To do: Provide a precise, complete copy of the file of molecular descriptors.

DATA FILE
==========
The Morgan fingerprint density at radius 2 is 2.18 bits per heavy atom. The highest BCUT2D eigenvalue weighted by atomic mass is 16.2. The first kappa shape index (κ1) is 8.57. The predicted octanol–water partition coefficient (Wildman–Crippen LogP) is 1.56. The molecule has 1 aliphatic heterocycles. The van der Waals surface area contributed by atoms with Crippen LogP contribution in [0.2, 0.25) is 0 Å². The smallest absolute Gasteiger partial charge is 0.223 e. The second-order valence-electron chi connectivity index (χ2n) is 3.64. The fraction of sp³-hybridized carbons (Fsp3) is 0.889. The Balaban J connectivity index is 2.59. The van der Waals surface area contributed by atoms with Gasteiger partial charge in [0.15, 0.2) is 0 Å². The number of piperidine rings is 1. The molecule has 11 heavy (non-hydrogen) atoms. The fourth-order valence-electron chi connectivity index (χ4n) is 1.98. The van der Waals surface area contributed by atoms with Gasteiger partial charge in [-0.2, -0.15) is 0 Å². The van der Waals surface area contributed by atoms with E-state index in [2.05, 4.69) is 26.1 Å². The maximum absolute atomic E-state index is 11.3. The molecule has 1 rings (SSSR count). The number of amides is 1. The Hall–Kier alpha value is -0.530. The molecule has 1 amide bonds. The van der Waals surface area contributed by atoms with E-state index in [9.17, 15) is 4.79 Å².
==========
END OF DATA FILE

The Morgan fingerprint density at radius 2 is 2.18 bits per heavy atom. The highest BCUT2D eigenvalue weighted by atomic mass is 16.2. The first kappa shape index (κ1) is 8.57. The predicted octanol–water partition coefficient (Wildman–Crippen LogP) is 1.56. The molecule has 1 aliphatic heterocycles. The van der Waals surface area contributed by atoms with Crippen LogP contribution in [0.2, 0.25) is 0 Å². The smallest absolute Gasteiger partial charge is 0.223 e. The second-order valence-electron chi connectivity index (χ2n) is 3.64. The fraction of sp³-hybridized carbons (Fsp3) is 0.889. The Balaban J connectivity index is 2.59. The van der Waals surface area contributed by atoms with Gasteiger partial charge in [0.15, 0.2) is 0 Å². The number of piperidine rings is 1. The molecule has 11 heavy (non-hydrogen) atoms. The fourth-order valence-electron chi connectivity index (χ4n) is 1.98. The van der Waals surface area contributed by atoms with Gasteiger partial charge in [-0.2, -0.15) is 0 Å². The van der Waals surface area contributed by atoms with E-state index in [2.05, 4.69) is 26.1 Å². The maximum absolute atomic E-state index is 11.3. The molecule has 1 rings (SSSR count). The number of amides is 1. The Hall–Kier alpha value is -0.530. The molecule has 1 amide bonds. The van der Waals surface area contributed by atoms with E-state index in [9.17, 15) is 4.79 Å².